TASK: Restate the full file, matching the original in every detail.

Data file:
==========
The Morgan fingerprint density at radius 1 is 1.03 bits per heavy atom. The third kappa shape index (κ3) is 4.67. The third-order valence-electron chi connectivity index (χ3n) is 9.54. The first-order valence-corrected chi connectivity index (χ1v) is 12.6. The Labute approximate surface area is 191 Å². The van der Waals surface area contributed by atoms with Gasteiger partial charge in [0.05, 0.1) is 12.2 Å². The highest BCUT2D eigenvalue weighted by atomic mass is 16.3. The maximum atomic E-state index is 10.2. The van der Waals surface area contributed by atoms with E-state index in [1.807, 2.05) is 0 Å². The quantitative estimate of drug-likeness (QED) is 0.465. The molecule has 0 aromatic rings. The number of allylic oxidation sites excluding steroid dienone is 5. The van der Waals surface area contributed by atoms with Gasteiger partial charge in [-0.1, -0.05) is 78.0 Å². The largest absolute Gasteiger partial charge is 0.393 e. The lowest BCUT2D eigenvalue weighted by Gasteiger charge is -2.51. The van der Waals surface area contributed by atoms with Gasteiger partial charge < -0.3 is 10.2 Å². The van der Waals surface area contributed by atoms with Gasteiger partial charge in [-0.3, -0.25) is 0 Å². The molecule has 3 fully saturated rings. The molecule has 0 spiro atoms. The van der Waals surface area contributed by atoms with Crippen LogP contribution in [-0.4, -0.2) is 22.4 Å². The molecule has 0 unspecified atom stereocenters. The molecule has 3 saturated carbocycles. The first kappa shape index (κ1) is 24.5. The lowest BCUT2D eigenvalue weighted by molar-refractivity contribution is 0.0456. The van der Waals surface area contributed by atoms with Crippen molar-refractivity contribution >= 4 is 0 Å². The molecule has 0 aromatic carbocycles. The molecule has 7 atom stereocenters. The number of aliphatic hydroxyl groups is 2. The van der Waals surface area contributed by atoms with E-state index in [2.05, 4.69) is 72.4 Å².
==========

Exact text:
The Morgan fingerprint density at radius 1 is 1.03 bits per heavy atom. The third kappa shape index (κ3) is 4.67. The third-order valence-electron chi connectivity index (χ3n) is 9.54. The first-order valence-corrected chi connectivity index (χ1v) is 12.6. The Labute approximate surface area is 191 Å². The van der Waals surface area contributed by atoms with Gasteiger partial charge in [0.05, 0.1) is 12.2 Å². The highest BCUT2D eigenvalue weighted by atomic mass is 16.3. The maximum atomic E-state index is 10.2. The van der Waals surface area contributed by atoms with E-state index in [1.807, 2.05) is 0 Å². The quantitative estimate of drug-likeness (QED) is 0.465. The molecule has 0 aromatic rings. The number of allylic oxidation sites excluding steroid dienone is 5. The van der Waals surface area contributed by atoms with Gasteiger partial charge in [-0.1, -0.05) is 78.0 Å². The largest absolute Gasteiger partial charge is 0.393 e. The lowest BCUT2D eigenvalue weighted by Gasteiger charge is -2.51. The van der Waals surface area contributed by atoms with Gasteiger partial charge < -0.3 is 10.2 Å². The van der Waals surface area contributed by atoms with Gasteiger partial charge in [-0.3, -0.25) is 0 Å². The molecule has 3 fully saturated rings. The molecule has 0 spiro atoms. The van der Waals surface area contributed by atoms with Crippen LogP contribution in [-0.4, -0.2) is 22.4 Å². The molecule has 0 unspecified atom stereocenters. The molecule has 3 saturated carbocycles. The first kappa shape index (κ1) is 24.5. The lowest BCUT2D eigenvalue weighted by molar-refractivity contribution is 0.0456. The van der Waals surface area contributed by atoms with Crippen molar-refractivity contribution >= 4 is 0 Å². The molecule has 0 aromatic carbocycles. The molecule has 7 atom stereocenters. The number of aliphatic hydroxyl groups is 2. The van der Waals surface area contributed by atoms with E-state index in [2.05, 4.69) is 72.4 Å².